In Tuladziecki, the defendant preserved his challenge to the Commonwealth's procedural violation of Rule 2119(f) by raising the issue (1) in the Superior Court and (2) in the Supreme Court. In the instant case, the Commonwealth has not objected to or otherwise preserved the defendant's failure to include in his brief a separate statement showing, as required by Pa.R.App.P. 2119(f), a "substantial question that the sentence imposed [was] not appropriate." Because the requirement of Rule 2119(f) is procedural and not jurisdictional, the Commonwealth's failure to object to or otherwise assert the defect in the form of appellant's brief has resulted in a waiver of the defect. Therefore, the Superior Court will determine, in its own discretion, whether there is a substantial issue requiring it to review the discretionary aspects of the sentence imposed by the trial court.
We disapprove of the view suggested in Commonwealth v. Hawthorne, 364 Pa. Super. 125, 527 A.2d 559 (1987) and Commonwealth v. Rivera, 365 Pa. Super. 361, 529 A.2d 1099 (1987) that this Court lacks jurisdiction to review the discretionary aspects of a sentence in the absence of compliance with Pa.R.A.P. 2119(f) even though the appellee has failed to assert such a defect in the appellant's brief.
The appellant contends that the sentencing court abused its discretion because it considered his prior juvenile adjudications and, therefore, did not sentence him as a first offender. The role of prior juvenile adjudications in the sentencing process is an issue which this Court has consistently deemed to be of substantial significance. See: Commonwealth v. Tilghman, 366 Pa. Super. 328, 531 A.2d 441 (1987); Commonwealth v. Lyons, 366 Pa. Super. 172, 530 A.2d 1345 (1987) (Wieand, J., dissenting); Commonwealth v. Torres, 362 Pa. Super. 617, 525 A.2d 391 (1987). Therefore, we allow Krum's appeal and review the sentence imposed by the trial court to determine whether there has been an abuse of discretion. Only if there has been such an abuse will the judgment of sentence be reversed. See: Commonwealth v. Edrington, 490 Pa. 251, 255, 416 A.2d 455, 457 (1980); Commonwealth v. Blood, 357 Pa. Super. 161, 165, 515 A.2d 611, 613 (1986); Commonwealth v. Spencer, 344 Pa. Super. 380, 394, 496 A.2d 1156, 1164 (1985).
The answer to the issue in this case can be found in the Juvenile Act where, at 42 Pa.C.S.A. § 6354(b)(1), the legislature has specifically provided that prior juvenile adjudications of delinquency may be used "in dispositional proceedings after conviction of a felony. . . ." Thus, "[i]t is clearly the intent of the Legislature that a child who continues his pattern of serious and violent anti-social activity into adulthood should not receive the benefit of a cloak of immunity regarding that behavior, when it is relevant to predicting future behavior and the public safety is at risk." Commonwealth v. Smith, 333 Pa. Super. 179, 182, 481 A.2d 1365, 1366 (1984). See also: Commonwealth v. Johnson, 293 Pa. Super. 143, 437 A.2d 1246 (1981); Commonwealth v. Allen, 287 Pa. Super. 88, 429 A.2d 1113 (1981).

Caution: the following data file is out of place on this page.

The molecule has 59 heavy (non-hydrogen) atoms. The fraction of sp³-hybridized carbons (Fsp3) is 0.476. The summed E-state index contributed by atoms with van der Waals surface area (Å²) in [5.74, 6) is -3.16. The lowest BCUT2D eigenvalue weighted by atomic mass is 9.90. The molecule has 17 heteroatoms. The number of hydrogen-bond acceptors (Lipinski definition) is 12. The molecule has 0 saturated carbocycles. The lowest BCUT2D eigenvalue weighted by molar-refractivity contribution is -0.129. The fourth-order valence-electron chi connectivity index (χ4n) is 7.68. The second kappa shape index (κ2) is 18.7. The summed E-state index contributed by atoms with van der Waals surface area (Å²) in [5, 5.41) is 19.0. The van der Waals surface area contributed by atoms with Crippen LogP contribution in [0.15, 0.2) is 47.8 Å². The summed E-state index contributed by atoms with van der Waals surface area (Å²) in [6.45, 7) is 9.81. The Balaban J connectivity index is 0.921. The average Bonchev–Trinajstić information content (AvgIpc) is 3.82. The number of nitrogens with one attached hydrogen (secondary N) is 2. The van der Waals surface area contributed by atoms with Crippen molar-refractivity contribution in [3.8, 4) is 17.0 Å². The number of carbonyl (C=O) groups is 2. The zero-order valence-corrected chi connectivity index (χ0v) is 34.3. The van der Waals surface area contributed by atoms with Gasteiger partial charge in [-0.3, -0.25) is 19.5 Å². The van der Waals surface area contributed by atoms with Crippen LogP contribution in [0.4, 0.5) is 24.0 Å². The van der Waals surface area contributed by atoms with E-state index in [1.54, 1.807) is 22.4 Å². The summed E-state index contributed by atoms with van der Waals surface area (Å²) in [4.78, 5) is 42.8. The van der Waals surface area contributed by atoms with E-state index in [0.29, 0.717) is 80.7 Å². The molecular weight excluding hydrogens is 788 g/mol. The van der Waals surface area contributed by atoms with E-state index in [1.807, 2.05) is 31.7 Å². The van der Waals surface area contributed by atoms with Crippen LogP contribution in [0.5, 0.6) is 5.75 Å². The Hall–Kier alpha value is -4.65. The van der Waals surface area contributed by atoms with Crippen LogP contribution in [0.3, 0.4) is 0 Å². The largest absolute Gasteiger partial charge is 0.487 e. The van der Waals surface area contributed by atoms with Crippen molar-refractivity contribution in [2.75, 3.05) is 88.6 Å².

Appellant's lengthy juvenile record, his substance abuse, and his refusal to alter his pattern of anti-social conduct constituted adequate reasons for the sentencing court to impose a sentence greater than that appropriate for one who has committed a first, adult offense.
The judgments of sentence are affirmed.
BROSKY, J., files a dissenting opinion in which CIRILLO, President Judge, and POPOVICH and JOHNSON, JJ., join.
This appeal is from the judgment of sentence imposed after appellant pled guilty to two counts of burglary. Appellant contends that: (1) the sentencing court erred in including his juvenile adjudications of delinquency in computing his prior record score; and (2) the sentence imposed was excessive. Finding appellant's claims to have been waived, I would quash.
On November 2, 1984, appellant pled guilty to two counts of burglary, each carrying an offense gravity score of "6". Appellant was 18 years old at the time of the burglaries. He had no prior adult record, but he did have a juvenile record for burglaries committed at the age of 15. Based on that record, appellant received a prior record score of "6". He was sentenced on December 28, 1984 to two concurrent terms of four to eight years imprisonment, a sentence within the minimum (standard) range for an offense gravity score of "6" and a prior record score of "6". Appellant, on January 7, 1985, filed a timely motion to modify sentence which the court below denied on January 17, 1985 after a hearing. This appeal timely followed.